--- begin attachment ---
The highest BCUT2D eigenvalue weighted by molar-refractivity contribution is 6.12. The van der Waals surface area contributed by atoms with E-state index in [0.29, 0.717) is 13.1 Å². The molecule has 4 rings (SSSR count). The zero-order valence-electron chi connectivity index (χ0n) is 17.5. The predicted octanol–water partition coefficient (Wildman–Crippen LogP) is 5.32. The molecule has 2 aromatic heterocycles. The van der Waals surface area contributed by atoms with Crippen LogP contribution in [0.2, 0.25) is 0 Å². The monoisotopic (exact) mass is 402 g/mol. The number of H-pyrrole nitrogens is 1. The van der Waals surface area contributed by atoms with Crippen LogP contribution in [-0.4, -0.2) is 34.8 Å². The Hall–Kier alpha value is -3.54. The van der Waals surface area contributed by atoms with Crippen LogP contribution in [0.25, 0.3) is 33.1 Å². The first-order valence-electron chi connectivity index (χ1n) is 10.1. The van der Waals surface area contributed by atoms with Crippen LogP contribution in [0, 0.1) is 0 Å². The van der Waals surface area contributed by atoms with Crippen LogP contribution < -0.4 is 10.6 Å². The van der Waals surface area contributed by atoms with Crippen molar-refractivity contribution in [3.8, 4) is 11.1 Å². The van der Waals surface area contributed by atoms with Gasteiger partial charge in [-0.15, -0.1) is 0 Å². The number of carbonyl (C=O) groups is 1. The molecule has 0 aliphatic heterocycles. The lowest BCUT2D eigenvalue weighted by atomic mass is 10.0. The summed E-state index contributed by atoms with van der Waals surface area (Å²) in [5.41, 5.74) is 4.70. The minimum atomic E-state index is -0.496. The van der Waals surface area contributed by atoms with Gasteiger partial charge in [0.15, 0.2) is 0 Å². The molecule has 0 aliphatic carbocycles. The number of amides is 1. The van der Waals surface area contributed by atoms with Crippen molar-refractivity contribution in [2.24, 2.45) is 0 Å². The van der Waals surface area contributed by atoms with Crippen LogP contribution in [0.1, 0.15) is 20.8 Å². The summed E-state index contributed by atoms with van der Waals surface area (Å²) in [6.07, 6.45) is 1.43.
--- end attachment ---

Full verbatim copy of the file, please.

The highest BCUT2D eigenvalue weighted by molar-refractivity contribution is 6.12. The van der Waals surface area contributed by atoms with E-state index in [0.29, 0.717) is 13.1 Å². The molecule has 4 rings (SSSR count). The zero-order valence-electron chi connectivity index (χ0n) is 17.5. The predicted octanol–water partition coefficient (Wildman–Crippen LogP) is 5.32. The molecule has 2 aromatic heterocycles. The van der Waals surface area contributed by atoms with Crippen LogP contribution in [0.2, 0.25) is 0 Å². The monoisotopic (exact) mass is 402 g/mol. The number of H-pyrrole nitrogens is 1. The van der Waals surface area contributed by atoms with Crippen LogP contribution in [-0.4, -0.2) is 34.8 Å². The Hall–Kier alpha value is -3.54. The van der Waals surface area contributed by atoms with Crippen LogP contribution in [0.25, 0.3) is 33.1 Å². The first-order valence-electron chi connectivity index (χ1n) is 10.1. The van der Waals surface area contributed by atoms with Crippen LogP contribution in [0, 0.1) is 0 Å². The van der Waals surface area contributed by atoms with Crippen LogP contribution < -0.4 is 10.6 Å². The van der Waals surface area contributed by atoms with Crippen molar-refractivity contribution in [3.8, 4) is 11.1 Å². The van der Waals surface area contributed by atoms with Gasteiger partial charge in [-0.15, -0.1) is 0 Å². The number of carbonyl (C=O) groups is 1. The molecule has 0 aliphatic heterocycles. The lowest BCUT2D eigenvalue weighted by atomic mass is 10.0. The summed E-state index contributed by atoms with van der Waals surface area (Å²) in [5.41, 5.74) is 4.70. The minimum atomic E-state index is -0.496. The van der Waals surface area contributed by atoms with Gasteiger partial charge in [0.15, 0.2) is 0 Å². The molecule has 0 aliphatic carbocycles. The number of amides is 1. The van der Waals surface area contributed by atoms with Crippen molar-refractivity contribution in [2.24, 2.45) is 0 Å². The van der Waals surface area contributed by atoms with Crippen LogP contribution in [0.1, 0.15) is 20.8 Å². The summed E-state index contributed by atoms with van der Waals surface area (Å²) in [6.07, 6.45) is 1.43.